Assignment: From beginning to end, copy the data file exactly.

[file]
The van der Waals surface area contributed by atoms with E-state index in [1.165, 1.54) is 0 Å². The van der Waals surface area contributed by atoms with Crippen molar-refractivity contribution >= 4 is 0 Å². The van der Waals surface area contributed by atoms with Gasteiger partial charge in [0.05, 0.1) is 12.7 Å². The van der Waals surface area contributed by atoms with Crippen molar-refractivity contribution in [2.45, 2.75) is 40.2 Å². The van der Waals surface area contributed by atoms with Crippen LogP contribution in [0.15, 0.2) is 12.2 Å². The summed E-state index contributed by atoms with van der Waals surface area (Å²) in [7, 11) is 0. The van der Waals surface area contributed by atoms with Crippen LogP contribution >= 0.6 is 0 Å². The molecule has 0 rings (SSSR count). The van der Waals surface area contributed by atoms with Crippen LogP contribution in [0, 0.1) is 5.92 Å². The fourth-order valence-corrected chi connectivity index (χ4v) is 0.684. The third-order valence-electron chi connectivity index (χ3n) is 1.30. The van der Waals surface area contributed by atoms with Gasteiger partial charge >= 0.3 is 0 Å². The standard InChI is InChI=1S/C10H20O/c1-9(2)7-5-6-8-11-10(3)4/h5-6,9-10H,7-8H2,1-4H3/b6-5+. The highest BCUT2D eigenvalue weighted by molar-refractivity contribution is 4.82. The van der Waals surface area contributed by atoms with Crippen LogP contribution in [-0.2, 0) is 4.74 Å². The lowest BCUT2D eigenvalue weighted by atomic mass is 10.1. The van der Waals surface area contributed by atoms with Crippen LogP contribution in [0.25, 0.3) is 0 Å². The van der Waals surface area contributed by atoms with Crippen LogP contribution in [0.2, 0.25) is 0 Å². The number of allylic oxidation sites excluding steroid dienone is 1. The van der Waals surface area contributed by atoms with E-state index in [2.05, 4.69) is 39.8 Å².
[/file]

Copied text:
The van der Waals surface area contributed by atoms with E-state index in [1.165, 1.54) is 0 Å². The van der Waals surface area contributed by atoms with Crippen molar-refractivity contribution >= 4 is 0 Å². The van der Waals surface area contributed by atoms with Gasteiger partial charge in [0.05, 0.1) is 12.7 Å². The van der Waals surface area contributed by atoms with Crippen molar-refractivity contribution in [2.45, 2.75) is 40.2 Å². The van der Waals surface area contributed by atoms with Crippen LogP contribution in [0.15, 0.2) is 12.2 Å². The summed E-state index contributed by atoms with van der Waals surface area (Å²) in [7, 11) is 0. The van der Waals surface area contributed by atoms with Crippen LogP contribution >= 0.6 is 0 Å². The molecule has 0 rings (SSSR count). The van der Waals surface area contributed by atoms with Crippen LogP contribution in [0, 0.1) is 5.92 Å². The fourth-order valence-corrected chi connectivity index (χ4v) is 0.684. The third-order valence-electron chi connectivity index (χ3n) is 1.30. The van der Waals surface area contributed by atoms with Gasteiger partial charge >= 0.3 is 0 Å². The standard InChI is InChI=1S/C10H20O/c1-9(2)7-5-6-8-11-10(3)4/h5-6,9-10H,7-8H2,1-4H3/b6-5+. The highest BCUT2D eigenvalue weighted by molar-refractivity contribution is 4.82. The van der Waals surface area contributed by atoms with Crippen LogP contribution in [-0.2, 0) is 4.74 Å². The lowest BCUT2D eigenvalue weighted by atomic mass is 10.1. The van der Waals surface area contributed by atoms with Crippen LogP contribution in [0.25, 0.3) is 0 Å². The van der Waals surface area contributed by atoms with Crippen LogP contribution in [0.2, 0.25) is 0 Å². The number of allylic oxidation sites excluding steroid dienone is 1. The van der Waals surface area contributed by atoms with E-state index in [2.05, 4.69) is 39.8 Å².